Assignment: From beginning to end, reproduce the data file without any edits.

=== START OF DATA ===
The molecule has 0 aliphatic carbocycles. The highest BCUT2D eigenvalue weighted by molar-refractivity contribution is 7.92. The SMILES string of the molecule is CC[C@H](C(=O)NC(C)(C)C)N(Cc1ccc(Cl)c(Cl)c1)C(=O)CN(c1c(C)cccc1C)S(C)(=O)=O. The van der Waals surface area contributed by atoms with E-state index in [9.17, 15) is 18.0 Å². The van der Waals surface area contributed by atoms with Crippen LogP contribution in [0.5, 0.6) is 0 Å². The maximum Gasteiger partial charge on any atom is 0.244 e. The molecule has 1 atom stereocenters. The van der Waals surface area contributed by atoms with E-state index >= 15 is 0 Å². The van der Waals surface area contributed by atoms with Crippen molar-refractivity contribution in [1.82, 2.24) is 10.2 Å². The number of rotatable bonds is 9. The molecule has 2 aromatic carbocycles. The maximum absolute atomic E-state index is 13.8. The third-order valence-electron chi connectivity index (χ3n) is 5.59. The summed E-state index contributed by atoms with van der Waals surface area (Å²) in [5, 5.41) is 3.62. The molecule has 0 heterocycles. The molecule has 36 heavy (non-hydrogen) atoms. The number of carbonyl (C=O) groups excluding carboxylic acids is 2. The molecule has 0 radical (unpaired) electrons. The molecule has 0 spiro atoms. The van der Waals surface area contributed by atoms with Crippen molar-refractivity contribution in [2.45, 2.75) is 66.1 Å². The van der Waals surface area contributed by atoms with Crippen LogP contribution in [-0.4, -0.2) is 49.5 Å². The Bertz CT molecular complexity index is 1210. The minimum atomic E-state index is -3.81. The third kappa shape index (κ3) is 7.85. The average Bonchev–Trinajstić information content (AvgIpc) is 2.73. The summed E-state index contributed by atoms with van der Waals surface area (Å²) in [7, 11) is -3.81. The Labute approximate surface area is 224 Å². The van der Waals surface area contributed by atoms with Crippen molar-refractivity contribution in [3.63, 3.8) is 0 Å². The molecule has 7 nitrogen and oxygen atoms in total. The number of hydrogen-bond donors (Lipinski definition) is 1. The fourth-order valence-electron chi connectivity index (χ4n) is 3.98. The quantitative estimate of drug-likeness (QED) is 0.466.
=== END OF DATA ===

The molecule has 0 aliphatic carbocycles. The highest BCUT2D eigenvalue weighted by molar-refractivity contribution is 7.92. The SMILES string of the molecule is CC[C@H](C(=O)NC(C)(C)C)N(Cc1ccc(Cl)c(Cl)c1)C(=O)CN(c1c(C)cccc1C)S(C)(=O)=O. The van der Waals surface area contributed by atoms with E-state index in [9.17, 15) is 18.0 Å². The van der Waals surface area contributed by atoms with Crippen LogP contribution in [0.5, 0.6) is 0 Å². The maximum Gasteiger partial charge on any atom is 0.244 e. The molecule has 1 atom stereocenters. The van der Waals surface area contributed by atoms with E-state index >= 15 is 0 Å². The van der Waals surface area contributed by atoms with Crippen molar-refractivity contribution in [1.82, 2.24) is 10.2 Å². The number of rotatable bonds is 9. The molecule has 2 aromatic carbocycles. The maximum absolute atomic E-state index is 13.8. The third-order valence-electron chi connectivity index (χ3n) is 5.59. The summed E-state index contributed by atoms with van der Waals surface area (Å²) in [5, 5.41) is 3.62. The molecule has 0 heterocycles. The molecule has 36 heavy (non-hydrogen) atoms. The number of carbonyl (C=O) groups excluding carboxylic acids is 2. The molecule has 0 radical (unpaired) electrons. The molecule has 0 spiro atoms. The van der Waals surface area contributed by atoms with Crippen molar-refractivity contribution in [2.45, 2.75) is 66.1 Å². The van der Waals surface area contributed by atoms with Crippen LogP contribution in [-0.4, -0.2) is 49.5 Å². The Bertz CT molecular complexity index is 1210. The minimum atomic E-state index is -3.81. The third kappa shape index (κ3) is 7.85. The average Bonchev–Trinajstić information content (AvgIpc) is 2.73. The summed E-state index contributed by atoms with van der Waals surface area (Å²) in [7, 11) is -3.81. The Labute approximate surface area is 224 Å². The van der Waals surface area contributed by atoms with Crippen molar-refractivity contribution in [3.63, 3.8) is 0 Å². The molecule has 7 nitrogen and oxygen atoms in total. The number of hydrogen-bond donors (Lipinski definition) is 1. The fourth-order valence-electron chi connectivity index (χ4n) is 3.98. The quantitative estimate of drug-likeness (QED) is 0.466.